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Wednesday, May 26, 2010

Summer Comfort Food

Hopefully none of you have this problem, but despite our adoration for the color and flavor that comes with using fresh herbs, we are unable to grow them ourselves for the most part. Mainly because I have black thumb. Plants come into my possession, and their life expectancy declines by 80-90%. Within a few days, they're typically wilted and decorated with increasing brown, black, or yellow tones. I've grown accustomed to this occurrence, so when after two weeks of planting this little guy, I open the door to this, you can imagine my excitement!

But what is it, you ask? On top of my black thumb plaguing our herb ambitions, we also have a very limited space that gets enough sunlight in our small yard. So, in a similar vain to our more adventurous culinary pursuits and purchase, we naturally decide to be adventurous in the herbs chosen to die grow. Who wants to use their tiny 1 x 1 space of sunlight for the parsley or basil available in the store? Nope, what you see pictured is a cutting celery plant, a leafy refreshing herb that provides all the taste of celery in its fresh form, but without the strings! I imagined this particular herb would do wonders to compliment some form of a seafood dish, so out of my competing desires to use it in shrimp & grits or a lobster mac & cheese emerges this summer comfort food.

Lobster Grits & Cheese (serves 2-3)
2 Cups Seafood Stock
1/2 Cup Stone Ground Grits*
3 Tbsp Crumbled Pecorino**
4 oz Langostine Tails
1/2 Tbsp Butter
1 Clove Garlic
Salt & Pepper to Taste
1 Tbsp Chopped Cutting Celery
*Stone ground grits are much coarser than conventional grits bought in the store, and take significantly longer to cook. Be sure to adapt package instructions if using another type.
**A  younger pecorino works best with the fresh tangy taste of the sheeps milk. Preferably one that's less salty, not a romano. 
1. Bring 2 Cups Seafood Stock to a boil. Stir in grits and reduce to a simmer over medium low heat. Partially cover and stir occasionally to prevent sticking on the bottom and clumping.Allow to simmer 30-40 minutes until all of the liquid is absorbed and grits are creamy in texture.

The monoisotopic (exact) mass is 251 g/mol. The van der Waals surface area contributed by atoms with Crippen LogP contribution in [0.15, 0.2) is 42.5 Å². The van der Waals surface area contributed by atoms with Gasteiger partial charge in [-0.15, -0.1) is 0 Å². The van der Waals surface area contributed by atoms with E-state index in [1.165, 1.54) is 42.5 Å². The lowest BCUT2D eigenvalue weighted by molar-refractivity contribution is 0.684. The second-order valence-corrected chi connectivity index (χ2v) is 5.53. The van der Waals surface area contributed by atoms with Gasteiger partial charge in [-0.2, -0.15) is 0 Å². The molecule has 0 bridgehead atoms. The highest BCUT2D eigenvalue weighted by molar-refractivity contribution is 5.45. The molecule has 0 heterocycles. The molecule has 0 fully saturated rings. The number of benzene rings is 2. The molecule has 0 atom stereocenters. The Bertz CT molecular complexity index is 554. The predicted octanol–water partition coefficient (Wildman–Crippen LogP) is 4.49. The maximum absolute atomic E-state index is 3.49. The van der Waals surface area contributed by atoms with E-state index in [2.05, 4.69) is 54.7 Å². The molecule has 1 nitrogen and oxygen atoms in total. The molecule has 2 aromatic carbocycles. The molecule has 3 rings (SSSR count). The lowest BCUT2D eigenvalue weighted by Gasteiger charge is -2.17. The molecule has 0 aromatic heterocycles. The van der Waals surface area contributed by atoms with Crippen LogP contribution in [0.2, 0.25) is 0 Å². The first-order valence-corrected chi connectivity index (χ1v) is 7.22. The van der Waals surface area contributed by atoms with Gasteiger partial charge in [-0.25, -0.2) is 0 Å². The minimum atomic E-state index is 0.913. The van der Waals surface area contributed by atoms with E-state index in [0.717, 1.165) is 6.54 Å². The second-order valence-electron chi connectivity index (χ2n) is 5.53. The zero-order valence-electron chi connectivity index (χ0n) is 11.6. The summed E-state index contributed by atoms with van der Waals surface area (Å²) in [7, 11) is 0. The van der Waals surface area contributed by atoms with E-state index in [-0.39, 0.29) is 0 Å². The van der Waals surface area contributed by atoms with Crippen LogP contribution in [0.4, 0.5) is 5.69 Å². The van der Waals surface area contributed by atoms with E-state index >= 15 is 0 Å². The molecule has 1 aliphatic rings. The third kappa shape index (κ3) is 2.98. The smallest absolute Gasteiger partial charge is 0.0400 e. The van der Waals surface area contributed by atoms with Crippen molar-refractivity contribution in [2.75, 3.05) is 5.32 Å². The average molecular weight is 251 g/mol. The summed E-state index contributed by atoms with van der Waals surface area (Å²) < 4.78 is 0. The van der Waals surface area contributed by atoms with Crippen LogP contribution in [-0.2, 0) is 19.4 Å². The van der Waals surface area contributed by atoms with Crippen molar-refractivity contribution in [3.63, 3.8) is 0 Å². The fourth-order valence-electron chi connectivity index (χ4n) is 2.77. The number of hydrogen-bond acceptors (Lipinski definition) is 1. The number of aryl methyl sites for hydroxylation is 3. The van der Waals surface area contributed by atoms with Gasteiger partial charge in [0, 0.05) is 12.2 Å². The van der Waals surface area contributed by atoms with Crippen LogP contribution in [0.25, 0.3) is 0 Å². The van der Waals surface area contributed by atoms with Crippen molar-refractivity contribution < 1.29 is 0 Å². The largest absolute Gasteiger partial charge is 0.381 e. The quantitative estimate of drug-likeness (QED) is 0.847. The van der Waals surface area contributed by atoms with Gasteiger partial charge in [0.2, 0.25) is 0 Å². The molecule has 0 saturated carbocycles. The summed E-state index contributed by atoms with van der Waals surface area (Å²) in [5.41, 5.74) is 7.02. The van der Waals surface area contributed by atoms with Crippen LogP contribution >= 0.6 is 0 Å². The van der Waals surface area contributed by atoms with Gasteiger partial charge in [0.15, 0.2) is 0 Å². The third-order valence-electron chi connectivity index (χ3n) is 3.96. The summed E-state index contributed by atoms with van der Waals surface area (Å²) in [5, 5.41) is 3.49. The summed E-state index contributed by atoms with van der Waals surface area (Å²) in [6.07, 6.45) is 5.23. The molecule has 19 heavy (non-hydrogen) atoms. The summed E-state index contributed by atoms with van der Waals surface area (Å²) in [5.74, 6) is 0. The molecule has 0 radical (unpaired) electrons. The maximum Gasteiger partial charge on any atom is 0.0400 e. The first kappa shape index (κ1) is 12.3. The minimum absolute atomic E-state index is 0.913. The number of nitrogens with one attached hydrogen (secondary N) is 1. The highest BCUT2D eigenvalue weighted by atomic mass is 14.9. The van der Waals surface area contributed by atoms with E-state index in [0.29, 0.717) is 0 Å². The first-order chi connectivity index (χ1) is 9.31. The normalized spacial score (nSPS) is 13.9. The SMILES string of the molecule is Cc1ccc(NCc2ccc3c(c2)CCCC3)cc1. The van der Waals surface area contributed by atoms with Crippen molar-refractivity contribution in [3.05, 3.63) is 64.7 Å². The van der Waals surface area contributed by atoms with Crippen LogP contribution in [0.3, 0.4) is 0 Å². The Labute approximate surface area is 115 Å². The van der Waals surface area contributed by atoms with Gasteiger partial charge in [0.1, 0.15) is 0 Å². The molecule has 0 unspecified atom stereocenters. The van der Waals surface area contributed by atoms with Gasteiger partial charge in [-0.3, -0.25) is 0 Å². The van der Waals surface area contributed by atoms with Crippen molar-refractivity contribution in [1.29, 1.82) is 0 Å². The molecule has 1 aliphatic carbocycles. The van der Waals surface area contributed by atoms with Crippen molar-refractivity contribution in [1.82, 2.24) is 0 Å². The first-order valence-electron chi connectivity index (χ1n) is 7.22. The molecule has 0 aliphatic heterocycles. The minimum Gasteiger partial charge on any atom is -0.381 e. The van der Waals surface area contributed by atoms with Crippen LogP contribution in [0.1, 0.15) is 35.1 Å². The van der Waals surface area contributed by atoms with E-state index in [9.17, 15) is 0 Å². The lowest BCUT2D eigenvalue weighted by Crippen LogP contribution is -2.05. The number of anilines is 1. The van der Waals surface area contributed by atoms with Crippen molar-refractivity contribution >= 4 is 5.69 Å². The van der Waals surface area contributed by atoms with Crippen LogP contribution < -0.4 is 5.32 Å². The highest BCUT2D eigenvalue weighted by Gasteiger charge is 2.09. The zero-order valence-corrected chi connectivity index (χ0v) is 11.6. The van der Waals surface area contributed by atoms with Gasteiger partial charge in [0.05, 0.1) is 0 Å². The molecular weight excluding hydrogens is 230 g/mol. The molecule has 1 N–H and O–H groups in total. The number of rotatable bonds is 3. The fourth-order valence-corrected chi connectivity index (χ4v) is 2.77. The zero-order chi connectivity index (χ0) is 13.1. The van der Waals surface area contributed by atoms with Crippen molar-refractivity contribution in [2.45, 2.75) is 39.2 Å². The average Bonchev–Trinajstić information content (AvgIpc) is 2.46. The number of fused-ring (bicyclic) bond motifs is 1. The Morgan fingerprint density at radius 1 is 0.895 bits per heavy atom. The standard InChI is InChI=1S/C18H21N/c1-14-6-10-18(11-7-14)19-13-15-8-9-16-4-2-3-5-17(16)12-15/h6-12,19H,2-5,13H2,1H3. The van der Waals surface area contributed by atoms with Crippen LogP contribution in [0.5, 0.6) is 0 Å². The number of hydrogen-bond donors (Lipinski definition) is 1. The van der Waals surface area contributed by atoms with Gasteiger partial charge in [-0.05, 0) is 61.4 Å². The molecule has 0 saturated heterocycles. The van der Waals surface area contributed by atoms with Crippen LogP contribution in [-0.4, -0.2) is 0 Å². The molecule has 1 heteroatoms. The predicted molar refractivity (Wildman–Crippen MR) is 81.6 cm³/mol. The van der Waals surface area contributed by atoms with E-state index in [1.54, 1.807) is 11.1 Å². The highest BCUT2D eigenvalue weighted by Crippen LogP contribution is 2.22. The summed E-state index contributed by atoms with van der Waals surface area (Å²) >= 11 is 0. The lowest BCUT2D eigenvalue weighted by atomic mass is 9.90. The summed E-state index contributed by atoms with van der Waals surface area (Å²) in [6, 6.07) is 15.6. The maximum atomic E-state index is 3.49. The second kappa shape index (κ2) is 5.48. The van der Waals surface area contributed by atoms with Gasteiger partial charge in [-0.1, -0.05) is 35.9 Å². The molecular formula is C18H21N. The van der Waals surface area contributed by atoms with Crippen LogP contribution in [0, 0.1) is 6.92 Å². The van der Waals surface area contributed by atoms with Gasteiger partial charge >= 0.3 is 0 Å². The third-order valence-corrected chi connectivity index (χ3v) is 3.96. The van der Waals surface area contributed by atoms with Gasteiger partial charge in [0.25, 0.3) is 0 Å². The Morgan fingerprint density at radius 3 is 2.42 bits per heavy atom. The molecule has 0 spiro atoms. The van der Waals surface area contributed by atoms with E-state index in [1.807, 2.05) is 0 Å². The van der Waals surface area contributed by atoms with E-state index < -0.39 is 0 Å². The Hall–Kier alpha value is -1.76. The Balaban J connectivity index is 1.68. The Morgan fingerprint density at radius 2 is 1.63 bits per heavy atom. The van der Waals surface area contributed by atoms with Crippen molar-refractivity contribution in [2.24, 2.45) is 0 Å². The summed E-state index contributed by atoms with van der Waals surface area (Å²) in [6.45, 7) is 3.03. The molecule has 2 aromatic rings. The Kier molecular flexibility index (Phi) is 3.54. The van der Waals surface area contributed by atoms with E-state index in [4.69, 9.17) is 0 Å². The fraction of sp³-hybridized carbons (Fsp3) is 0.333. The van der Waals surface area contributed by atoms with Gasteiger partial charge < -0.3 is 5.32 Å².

2. Meanwhile, melt butter in small nonstick skillet. Saute garlic and langostine tails. Set aside until grits finish cooking.
3. Once most of the liquid has been absorbed and the grits are creamy in texture, add cheese and sauteed langostine tails. Stir and remove from heat. 
4. Stir in chopped celery. Season with salt an pepper to taste (be sure to be careful and taste as the cheese and stock will alter the saltiness of the dish).

Typically coarser grits are cooked using milk, cream, or lots of butter to really make the creamy texture of the dish shine and really make the dish a warming comfort food. To lighten it up a bit without sacrificing the richer taste, I used a nice seafood stock to improve the flavor profile of the dish.  Paired with a nice summer salad, the rich creamy texture of the grits, tangy refreshing taste of the cheese, and the salty seafood flavor of the dish made a simple and tasty summer dinner.


Just in case you don't believe me about the black thumb, witness the thai basil plant we gleefully purchased at the same time. If you have any gardening tips you'd like to send our way, feel free!



Belinda @zomppa said...

Congrats on the plant - but lobster grits?????????? WOW!

Cook with Madin said...

Hi, I said that to myself too. I have black thumb. Because I cannot grow anything. Congratulations on the parsley. I hope someday I can grow some also.
Love this recipe. Looks really delicious. Thank you for sharing.

Rick said...

LOBSTER GRITS!!!! Now that is summer!

Mother Rimmy said...

Lobster grits, what a delicious combination of ingredients!

Tracy said...

Have you tried starting from seed? That would be my suggestion. Don't give up.

Nancy said...